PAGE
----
Coffee Flower

N-fixing species must also be managed with annual pruning of their crowns to incorporate large amounts of nutrients into the soil, in addition to improving other soil properties, particularly its biology. In this way, It contributed both with extra nutritional input to the coffee and the restoration of the soil, in addition to dynamically pruning its crowns, allowing the regulation of the shade levels needed for coffee in dry and rainy seasons.

The experiment also underscored the importance of regenerative practices, such as utilizing the right species of cover crops between coffee rows to enrich soil, maintain humidity, and provide soil shade without competing with coffee plants. However, the most significant finding came from the nitrogen-fixing properties of certain tree species. N-fixing trees that provide nutrients via pruned crown biomass play a regenerative role in the soil. Moreover, by improving the nutrition of coffee trees, they strengthen their responses to pests and diseases, making it possible to reduce the use of fertilizers and pesticides. Additionally, they can help enhance the quality of coffee. It is important to highlight that a single group of tree species does not fulfill multiple benefits. A good combination of species, as well as proper tree management, is key to success.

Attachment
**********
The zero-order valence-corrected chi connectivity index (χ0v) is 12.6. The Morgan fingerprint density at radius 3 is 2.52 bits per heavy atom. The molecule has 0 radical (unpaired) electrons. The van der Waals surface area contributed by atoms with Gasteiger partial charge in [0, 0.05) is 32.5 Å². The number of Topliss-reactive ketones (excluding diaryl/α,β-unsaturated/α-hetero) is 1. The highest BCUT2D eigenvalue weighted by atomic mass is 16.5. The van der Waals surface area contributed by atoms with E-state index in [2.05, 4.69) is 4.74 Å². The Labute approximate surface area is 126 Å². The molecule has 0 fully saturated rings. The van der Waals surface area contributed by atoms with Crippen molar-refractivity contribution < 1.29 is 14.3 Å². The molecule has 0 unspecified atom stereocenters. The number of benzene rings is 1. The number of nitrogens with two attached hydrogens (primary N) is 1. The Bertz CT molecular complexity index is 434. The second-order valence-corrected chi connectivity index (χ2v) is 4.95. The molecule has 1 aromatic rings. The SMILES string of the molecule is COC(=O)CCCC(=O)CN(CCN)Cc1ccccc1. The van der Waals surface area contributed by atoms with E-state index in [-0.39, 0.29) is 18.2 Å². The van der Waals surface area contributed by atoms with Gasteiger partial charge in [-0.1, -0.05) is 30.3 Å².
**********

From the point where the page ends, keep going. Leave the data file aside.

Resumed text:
Cover Crops

Agroforestry systems with high densities of trees, particularly species that compete for light and nutrients, can drastically affect yields in coffee production. Agroforestry systems that adequately combine N-fixing trees (with canopy management to incorporate green organic matter and regulate light) with good timber species densities allow for adequate coffee production while providing key environmental services such as the presence of pollinators and natural pest controllers, high carbon sequestration, water infiltration, etc. Based on what was learned in the long-term trial with types of Erythrina pruning, it can be anticipated, particularly in cases like Brazil, that the mechanized coffee harvest can be strategically facilitated in coffee plantations associated with leguminous trees, achieving various benefits for the crop area.